Welcome to Online Insider ...
... the editorial blog by Marydee Ojala, Editor of ONLINE: Exploring Technology & Resources for Information Professionals. ONLINE Insider intends to extend the reach of the print publication, presenting a more timely commentary on the products, people, and events that shape today's online world. It explores new technologies as they impact the working lives of information professionals, explains resources for specific topic areas, and expounds on information management tools and techniques.

Finding Guidance

Marydee Ojala @ 10:07 am

Well, I made it to Washington and CIL, but it was much longer than the short distance should have warranted, all thanks to weather. For commentary on CIL, check the ITI conference blog .

I had a note from bq alerting me to a corporate name change. Find SVP is now Guideline . So the company is no longer finding information, it’s guiding us to it? Interesting. From the description of the company’s business at its Web site, the name change doesn’t seem to indicate any major change in business model. There’s just no more “if you please” about it.

First Day of Spring

Marydee Ojala @ 4:30 pm

Today’s the first day of spring, so the weather forecasters are predicting nine inches of snow tonight and tomorrow. Great. And I’m leaving (or not) tomorrow afternoon for Computers in Libraries — wish me luck. I was going to say I was slated to leave tomorrow and see if anyone got the somewhat obscure American/UK English usage joke.

I’ve been really busy, putting together the May/June issue of ONLINE . For those of you who didn’t think the cover on the March/April issue was all that great (yes, I got letters), I’m hoping you’ll like this one. I do. The issue’s got a Mary Ellen Bates’ review of Factiva’s Search 2.0 and a column by Greg Notess on “The Terrible Two’s” which picks up on that 2.0 meme. We’re also running a story on Intranet 2.0 and another on XSLT, which doesn’t mention 2.0 anywhere in it.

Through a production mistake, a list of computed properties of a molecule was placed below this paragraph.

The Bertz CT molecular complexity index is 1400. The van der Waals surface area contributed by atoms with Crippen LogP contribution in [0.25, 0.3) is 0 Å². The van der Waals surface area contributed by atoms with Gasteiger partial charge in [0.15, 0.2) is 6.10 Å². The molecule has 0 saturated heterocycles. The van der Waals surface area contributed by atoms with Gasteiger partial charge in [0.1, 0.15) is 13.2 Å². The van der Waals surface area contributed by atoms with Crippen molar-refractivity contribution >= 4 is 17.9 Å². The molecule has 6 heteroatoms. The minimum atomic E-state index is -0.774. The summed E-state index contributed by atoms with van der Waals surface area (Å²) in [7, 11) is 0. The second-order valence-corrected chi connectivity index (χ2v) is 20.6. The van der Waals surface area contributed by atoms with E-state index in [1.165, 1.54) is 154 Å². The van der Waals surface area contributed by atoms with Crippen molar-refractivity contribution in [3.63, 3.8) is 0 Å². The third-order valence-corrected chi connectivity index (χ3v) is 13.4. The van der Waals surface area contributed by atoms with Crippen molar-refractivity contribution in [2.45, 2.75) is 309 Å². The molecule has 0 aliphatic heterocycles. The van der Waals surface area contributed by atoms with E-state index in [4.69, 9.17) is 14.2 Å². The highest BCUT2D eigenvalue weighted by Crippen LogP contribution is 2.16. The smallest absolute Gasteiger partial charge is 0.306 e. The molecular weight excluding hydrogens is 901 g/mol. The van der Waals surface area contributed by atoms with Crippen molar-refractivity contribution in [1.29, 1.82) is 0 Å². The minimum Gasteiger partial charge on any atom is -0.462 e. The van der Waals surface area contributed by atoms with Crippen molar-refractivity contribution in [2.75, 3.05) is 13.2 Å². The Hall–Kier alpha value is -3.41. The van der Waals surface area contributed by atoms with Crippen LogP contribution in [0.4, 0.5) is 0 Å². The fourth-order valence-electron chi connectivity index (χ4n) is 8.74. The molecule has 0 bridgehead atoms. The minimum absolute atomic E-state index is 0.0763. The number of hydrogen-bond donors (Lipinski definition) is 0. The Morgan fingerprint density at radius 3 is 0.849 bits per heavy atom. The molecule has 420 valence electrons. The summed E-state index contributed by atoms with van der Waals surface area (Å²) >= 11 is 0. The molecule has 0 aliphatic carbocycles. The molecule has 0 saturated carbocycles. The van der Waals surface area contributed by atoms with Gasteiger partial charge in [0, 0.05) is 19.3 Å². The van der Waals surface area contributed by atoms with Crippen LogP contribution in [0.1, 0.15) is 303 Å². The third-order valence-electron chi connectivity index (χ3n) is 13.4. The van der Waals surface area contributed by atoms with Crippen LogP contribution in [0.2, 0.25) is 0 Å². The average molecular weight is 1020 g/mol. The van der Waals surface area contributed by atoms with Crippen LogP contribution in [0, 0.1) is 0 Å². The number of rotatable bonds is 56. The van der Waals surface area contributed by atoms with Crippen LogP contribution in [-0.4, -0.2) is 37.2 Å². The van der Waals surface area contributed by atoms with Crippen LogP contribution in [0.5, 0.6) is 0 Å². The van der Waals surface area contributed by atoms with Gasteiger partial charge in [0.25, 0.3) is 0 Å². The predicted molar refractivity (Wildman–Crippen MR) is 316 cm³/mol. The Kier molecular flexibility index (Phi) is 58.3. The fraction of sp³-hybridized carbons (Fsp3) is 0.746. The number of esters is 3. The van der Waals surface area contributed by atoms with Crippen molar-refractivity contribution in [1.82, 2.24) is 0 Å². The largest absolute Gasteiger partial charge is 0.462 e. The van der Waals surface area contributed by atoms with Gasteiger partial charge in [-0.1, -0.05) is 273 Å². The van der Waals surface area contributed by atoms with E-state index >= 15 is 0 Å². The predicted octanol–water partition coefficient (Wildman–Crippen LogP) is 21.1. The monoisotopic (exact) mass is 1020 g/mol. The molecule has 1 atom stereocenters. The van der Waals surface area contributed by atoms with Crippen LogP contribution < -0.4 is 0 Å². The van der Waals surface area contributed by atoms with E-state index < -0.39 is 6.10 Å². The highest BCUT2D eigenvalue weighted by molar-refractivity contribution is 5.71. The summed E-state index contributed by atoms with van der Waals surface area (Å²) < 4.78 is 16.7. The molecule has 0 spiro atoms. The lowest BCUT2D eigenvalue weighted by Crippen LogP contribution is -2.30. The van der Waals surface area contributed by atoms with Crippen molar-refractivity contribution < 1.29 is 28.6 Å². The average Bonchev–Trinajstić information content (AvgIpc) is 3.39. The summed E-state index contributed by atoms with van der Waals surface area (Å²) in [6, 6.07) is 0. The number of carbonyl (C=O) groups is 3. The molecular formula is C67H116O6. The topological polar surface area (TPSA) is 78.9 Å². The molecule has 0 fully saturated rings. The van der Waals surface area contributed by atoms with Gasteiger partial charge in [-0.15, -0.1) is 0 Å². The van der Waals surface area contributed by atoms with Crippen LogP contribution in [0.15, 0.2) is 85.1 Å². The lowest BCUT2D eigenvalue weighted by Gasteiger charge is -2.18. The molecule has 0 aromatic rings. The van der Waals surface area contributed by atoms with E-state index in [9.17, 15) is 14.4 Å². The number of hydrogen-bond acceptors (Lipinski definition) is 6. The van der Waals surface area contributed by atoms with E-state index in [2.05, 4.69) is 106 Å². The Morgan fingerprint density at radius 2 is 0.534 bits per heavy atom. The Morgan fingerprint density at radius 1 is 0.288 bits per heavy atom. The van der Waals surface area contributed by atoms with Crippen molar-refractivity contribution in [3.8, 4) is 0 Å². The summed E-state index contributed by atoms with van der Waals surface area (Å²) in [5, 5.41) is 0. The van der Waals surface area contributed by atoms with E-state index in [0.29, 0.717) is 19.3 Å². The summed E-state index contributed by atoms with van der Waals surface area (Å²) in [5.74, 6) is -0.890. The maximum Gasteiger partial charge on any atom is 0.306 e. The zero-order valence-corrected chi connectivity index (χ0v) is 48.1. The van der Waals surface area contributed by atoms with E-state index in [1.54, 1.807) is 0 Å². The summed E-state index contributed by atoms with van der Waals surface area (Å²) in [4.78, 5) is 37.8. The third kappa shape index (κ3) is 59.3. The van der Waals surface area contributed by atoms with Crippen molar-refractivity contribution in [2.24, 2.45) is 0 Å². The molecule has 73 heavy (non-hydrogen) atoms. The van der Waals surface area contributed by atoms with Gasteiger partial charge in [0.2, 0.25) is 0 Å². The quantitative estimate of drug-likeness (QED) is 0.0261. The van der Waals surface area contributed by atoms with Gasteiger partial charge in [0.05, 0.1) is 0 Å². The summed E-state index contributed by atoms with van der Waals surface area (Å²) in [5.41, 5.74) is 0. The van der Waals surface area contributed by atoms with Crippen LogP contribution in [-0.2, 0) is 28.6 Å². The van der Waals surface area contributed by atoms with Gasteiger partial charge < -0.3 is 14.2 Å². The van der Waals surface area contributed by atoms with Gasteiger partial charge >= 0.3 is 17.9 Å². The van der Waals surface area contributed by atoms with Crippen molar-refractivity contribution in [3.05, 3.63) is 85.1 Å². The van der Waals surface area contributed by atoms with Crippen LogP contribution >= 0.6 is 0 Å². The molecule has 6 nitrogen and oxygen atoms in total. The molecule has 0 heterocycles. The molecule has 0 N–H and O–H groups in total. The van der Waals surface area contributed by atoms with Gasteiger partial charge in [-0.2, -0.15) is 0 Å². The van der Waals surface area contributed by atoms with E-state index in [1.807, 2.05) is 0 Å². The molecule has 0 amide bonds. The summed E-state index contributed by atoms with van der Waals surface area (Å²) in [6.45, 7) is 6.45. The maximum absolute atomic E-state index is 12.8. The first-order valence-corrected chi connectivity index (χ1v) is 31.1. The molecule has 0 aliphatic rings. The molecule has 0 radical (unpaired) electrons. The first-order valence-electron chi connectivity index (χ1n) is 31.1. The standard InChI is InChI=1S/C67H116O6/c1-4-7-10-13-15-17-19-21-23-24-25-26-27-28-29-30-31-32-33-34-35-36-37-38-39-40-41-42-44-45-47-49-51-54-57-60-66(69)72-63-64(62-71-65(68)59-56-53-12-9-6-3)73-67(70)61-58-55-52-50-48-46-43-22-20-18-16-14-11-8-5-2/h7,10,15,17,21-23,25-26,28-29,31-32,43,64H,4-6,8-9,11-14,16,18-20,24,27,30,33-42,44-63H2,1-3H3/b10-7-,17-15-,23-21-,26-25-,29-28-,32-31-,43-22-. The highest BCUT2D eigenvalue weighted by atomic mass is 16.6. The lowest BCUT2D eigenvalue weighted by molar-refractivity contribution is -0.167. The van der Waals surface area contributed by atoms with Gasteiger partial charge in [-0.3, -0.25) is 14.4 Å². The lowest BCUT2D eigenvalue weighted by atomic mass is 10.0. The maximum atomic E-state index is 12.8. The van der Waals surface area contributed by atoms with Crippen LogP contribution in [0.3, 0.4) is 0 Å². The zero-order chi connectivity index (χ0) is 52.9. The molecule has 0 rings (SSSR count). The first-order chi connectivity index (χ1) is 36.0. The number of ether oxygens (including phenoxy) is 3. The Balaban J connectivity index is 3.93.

Then there’s the upcoming Buying & Selling eContent conference, where I’m moderating two sessions and trying to get that all organized. Should be a great conference and it doesn’t snow in Scottsdale.

Snow. Spring. Phooey.

Charleston’s Take on Scopus Quality

Marydee Ojala @ 10:00 am

Paula pointed out to me that The Charleston Advisor ran a review of Scopus in its January 2006 issue, which is an update to the original review that ran a year earlier. The authors, Louise F. Deis and David Goodman, call Scopus “the Database we hope to love when it grows up.” Their main criticism is missing data even from journals published after 1996 (Scopus acknowledges gaps in the pre-1996 materials). One of their tests revealed that, of the 11 journals tested, 3 were corrected, 3 partially correct, and 5 uncorrected. Two other tests revealed startling gaps, particularly in European journals. They’re estimating that “about 10% of the titles are incomplete for the recent years.”

To be honest, this wasn’t what disturbed me most about the article. It was the reaction of librarians to the situation. They pushed Elsevier to change the default date parameters from “1996 to present” (which is the more complete portion of the database) to “all years” (which means lots more incomplete answers to searches). Why are not information professionals more concerned about the quality of the answers? Why are they not warning Scopus users that this is but one source to check, since it doesn’t have everything the students are likely to believe it has? Or, as Deis and Goodman conclude, is it really true that “our librarian colleagues are not concerned about supplying incomplete data or even about deliberately guiding students to incomplete data”? I find that truly shocking.

Scopus is exhibiting at Computers in Libraries week after next, if you want to go ask them about this.

Scopus, World of Science, Google Scholar and Quality

Marydee Ojala @ 11:51 am